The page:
FreeSerifItalic doesn't report the ISO 15924 script tag 'grek' and FreeMono
fails to report the code 'armn'; DejaVuSansMono-Oblique and FreeMonoOblique
don't report either 'el' or 'hi'. You can see that answering your question
would require some serious experimentation: are there valid reasons some
members of these families are slightly different from others, etc? There are
more examples like this.

2) I have found two versions of Garamond on my system using this script (I
don't believe I would have done that, so I suspect that different apps may
have added them not realizing the other was there). Appearance-wise, their
glyphs seem at least superficially identical, but what they report is quite
different. The base font for one reports it's in a 'Normal' style, while the
other says it's 'Regular.' One of these families is clearly superior in what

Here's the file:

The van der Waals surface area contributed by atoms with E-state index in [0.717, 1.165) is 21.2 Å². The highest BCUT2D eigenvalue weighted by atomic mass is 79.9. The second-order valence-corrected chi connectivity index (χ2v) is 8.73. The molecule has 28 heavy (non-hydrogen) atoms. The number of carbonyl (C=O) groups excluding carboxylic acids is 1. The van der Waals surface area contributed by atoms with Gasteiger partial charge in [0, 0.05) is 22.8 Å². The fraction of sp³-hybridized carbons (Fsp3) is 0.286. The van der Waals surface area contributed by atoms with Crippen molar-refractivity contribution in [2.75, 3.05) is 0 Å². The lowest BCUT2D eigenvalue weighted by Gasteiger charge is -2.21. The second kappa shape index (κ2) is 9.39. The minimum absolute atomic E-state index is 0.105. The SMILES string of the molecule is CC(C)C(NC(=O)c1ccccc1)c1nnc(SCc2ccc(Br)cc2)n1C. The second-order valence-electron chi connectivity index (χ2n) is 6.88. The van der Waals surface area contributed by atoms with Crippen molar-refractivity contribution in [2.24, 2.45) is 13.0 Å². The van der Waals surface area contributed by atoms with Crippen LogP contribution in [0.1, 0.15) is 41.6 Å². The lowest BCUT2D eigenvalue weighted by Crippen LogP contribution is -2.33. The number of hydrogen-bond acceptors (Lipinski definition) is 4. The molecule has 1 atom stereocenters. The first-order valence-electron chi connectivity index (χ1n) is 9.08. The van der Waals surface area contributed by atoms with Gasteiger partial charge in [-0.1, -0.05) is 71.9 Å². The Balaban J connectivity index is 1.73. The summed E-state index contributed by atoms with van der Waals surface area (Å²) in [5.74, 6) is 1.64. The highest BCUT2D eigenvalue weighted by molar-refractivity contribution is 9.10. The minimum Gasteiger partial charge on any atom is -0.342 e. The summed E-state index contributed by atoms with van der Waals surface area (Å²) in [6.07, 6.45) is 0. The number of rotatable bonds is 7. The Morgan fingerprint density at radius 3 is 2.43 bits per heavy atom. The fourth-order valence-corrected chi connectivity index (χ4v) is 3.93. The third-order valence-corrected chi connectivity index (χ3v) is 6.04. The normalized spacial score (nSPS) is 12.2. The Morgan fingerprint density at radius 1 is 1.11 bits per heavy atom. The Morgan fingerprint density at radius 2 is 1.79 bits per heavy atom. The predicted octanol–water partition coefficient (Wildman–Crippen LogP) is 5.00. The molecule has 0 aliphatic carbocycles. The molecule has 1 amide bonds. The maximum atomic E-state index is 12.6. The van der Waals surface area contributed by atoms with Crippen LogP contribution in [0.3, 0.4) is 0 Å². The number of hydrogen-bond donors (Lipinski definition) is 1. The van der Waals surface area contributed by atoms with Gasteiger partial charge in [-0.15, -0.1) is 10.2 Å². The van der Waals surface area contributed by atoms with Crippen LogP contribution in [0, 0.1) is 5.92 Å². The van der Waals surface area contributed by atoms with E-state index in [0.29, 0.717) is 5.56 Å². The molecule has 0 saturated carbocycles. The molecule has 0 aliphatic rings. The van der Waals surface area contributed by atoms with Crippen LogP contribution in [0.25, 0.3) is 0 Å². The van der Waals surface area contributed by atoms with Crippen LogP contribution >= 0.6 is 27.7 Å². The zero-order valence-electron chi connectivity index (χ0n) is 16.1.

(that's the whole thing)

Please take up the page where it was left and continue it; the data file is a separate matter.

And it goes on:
it is reporting as capabilities, so I'll soon be purging the other, but the
questions remain: how the heck would I ever have stumbled across this? and
what effect(s) might this have had on unexpected font substitution?

3) For coverage of "upper" Unicode planes (i.e. scripts that begin beyond
0xffff and containing such things as ligatures, box drawing characters,
complete musical symbols and so forth), none of the utilities I've used
seems to report anything. An examination (using FontForge) of some fonts
that provide these seem to be constructed correctly, leading me to believe
that the underlying utilities may never have been updated to handle extended
values, but that's just a guess.

4) Despite the fact that Thai and Laotian character sets, while different
and have different Unicode plane assignments, are similar enough that they
can be read (though possibly not understood) on either side of the border, I
have found no fonts whatever that contain both of these. Since my collection